Risk factors and complications in adolescent pregnancies

Risk factors and complications in adolescent pregnancies


Köse, E.Z. Tuzcular Vural, I. Gönenç, N. Hadroviç, N. Aka

Haydarpaca Numune

Education and Research Hospital, Family Planning Unit, Istanbul, Turkey

Objectives In this study we aimed to investigate the risk factors and

complications encountered in adolescent pregnancies and compare them with the

results of adult pregnancies.

Design and methods A retrospective study was

designed, and the risk factors and complications of 155 adolescent women aged

below 19 years were compared with randomly chosen 152 adult women both who gave

birth in a Gyn / Ob Department setting, between 1.1.1998 and 31.12.2002.


In the adolescent group 73% had vaginal deliveries, 24 % had Caesarian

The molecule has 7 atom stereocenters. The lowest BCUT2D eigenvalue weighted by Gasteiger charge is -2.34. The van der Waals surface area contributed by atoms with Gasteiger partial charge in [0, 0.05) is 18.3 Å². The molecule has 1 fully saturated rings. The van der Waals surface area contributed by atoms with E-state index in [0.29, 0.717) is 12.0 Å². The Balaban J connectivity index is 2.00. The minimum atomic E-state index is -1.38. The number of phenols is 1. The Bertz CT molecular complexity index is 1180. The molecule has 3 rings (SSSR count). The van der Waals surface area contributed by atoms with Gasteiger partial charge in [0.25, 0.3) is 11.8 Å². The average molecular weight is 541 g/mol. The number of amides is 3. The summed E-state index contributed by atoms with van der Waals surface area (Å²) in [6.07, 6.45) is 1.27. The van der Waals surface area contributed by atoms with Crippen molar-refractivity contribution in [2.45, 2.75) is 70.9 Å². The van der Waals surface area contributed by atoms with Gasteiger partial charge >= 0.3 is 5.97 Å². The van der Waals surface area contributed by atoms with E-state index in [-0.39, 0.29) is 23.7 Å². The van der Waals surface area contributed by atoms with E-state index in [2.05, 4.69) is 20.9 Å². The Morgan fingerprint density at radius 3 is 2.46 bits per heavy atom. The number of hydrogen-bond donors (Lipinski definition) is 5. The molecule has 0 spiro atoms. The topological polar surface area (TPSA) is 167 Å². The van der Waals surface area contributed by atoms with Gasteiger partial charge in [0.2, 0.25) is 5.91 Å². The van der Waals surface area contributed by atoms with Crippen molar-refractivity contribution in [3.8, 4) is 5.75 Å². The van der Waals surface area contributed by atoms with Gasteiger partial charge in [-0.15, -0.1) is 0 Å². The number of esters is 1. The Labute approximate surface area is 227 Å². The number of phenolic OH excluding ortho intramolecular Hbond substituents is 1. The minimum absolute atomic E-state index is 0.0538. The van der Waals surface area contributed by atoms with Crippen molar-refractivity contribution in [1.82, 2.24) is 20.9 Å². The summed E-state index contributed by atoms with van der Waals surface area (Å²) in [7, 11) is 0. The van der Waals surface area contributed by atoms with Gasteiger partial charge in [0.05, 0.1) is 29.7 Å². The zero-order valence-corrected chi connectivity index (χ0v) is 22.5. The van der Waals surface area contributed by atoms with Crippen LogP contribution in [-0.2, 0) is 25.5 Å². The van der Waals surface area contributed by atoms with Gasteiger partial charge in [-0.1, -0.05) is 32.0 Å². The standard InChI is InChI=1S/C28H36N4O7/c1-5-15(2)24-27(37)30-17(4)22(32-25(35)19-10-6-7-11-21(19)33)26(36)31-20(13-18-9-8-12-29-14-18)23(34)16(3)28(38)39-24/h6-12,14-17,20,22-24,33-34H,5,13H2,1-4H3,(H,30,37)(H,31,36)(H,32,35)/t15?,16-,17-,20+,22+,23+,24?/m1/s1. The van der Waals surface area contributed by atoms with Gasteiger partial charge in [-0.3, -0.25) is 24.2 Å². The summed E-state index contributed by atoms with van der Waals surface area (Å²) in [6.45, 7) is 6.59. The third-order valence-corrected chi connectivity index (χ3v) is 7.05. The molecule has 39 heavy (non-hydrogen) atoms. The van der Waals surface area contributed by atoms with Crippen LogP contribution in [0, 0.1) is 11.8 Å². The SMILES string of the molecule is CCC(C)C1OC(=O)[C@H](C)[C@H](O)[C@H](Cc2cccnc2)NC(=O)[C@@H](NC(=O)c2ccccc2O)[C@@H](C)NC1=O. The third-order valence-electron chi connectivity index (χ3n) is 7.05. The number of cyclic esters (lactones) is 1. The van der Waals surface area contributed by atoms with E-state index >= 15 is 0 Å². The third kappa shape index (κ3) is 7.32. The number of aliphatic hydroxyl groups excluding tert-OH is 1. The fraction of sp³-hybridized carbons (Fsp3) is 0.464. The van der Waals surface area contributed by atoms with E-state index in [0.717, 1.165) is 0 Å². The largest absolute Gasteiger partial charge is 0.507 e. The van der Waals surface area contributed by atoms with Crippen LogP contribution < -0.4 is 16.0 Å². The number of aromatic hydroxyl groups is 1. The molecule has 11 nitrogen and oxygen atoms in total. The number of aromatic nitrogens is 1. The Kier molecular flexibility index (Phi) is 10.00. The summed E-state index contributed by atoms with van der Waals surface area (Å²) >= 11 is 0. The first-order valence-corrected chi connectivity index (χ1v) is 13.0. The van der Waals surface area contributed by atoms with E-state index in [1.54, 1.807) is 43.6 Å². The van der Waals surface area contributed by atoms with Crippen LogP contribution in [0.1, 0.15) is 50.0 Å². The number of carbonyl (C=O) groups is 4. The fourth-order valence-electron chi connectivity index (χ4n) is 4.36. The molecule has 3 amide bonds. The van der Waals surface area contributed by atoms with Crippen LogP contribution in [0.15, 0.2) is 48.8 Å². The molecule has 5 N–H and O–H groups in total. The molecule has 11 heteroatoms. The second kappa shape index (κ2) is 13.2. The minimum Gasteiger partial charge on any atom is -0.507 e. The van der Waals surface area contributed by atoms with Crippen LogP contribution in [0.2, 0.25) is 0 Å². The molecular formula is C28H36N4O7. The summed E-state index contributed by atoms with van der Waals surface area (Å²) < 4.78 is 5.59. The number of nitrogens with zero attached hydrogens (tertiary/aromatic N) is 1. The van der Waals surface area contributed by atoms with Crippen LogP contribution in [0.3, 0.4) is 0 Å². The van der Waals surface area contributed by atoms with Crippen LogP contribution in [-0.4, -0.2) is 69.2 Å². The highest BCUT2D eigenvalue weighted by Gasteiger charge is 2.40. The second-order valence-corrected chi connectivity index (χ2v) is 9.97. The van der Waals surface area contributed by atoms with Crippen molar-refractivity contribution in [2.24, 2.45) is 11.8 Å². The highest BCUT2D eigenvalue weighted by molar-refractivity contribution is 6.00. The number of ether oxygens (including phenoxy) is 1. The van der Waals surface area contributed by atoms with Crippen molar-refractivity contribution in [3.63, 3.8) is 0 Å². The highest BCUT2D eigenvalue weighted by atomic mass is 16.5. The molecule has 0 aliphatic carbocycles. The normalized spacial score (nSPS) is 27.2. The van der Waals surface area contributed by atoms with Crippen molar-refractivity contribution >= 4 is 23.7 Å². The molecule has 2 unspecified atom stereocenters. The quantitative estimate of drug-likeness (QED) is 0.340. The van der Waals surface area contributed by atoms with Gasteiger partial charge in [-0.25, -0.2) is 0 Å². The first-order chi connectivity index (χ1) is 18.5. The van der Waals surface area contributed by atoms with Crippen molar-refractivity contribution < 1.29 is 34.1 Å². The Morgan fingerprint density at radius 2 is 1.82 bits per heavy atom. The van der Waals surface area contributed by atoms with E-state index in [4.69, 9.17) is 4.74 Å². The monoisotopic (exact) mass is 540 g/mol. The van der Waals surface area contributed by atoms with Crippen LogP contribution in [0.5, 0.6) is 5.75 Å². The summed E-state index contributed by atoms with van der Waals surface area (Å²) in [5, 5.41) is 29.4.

deliveries while 5.3 % needed assisted (instrumental) deliveries. The need for

assisted deliveries was statistically significantly higher than the adult group

(p<0.05). The rate of fetal anomalies was 2.6 % in the adolescent group while the adult group showed none. The most frequently observed complication was prematurity, with a rate of 21.3% followed by IUGR with a rate of 12.3% in the adolescent group.

Conclusion Teen births are still a big problem worldwide.

High teenage birth rates are an important concern because teen mothers and their

babies face increased risks to their health, and their opportunities to build a

future are diminished. A teenage mother is at greater risk than women over age

20 for pregnancy complications such as premature labor, anemia and high blood

pressure. Teenage mothers are less likely to gain adequate weight during their

pregnancy, leading to low birth weight which is associated with infant and

childhood disorders and a high rate of infant mortality.

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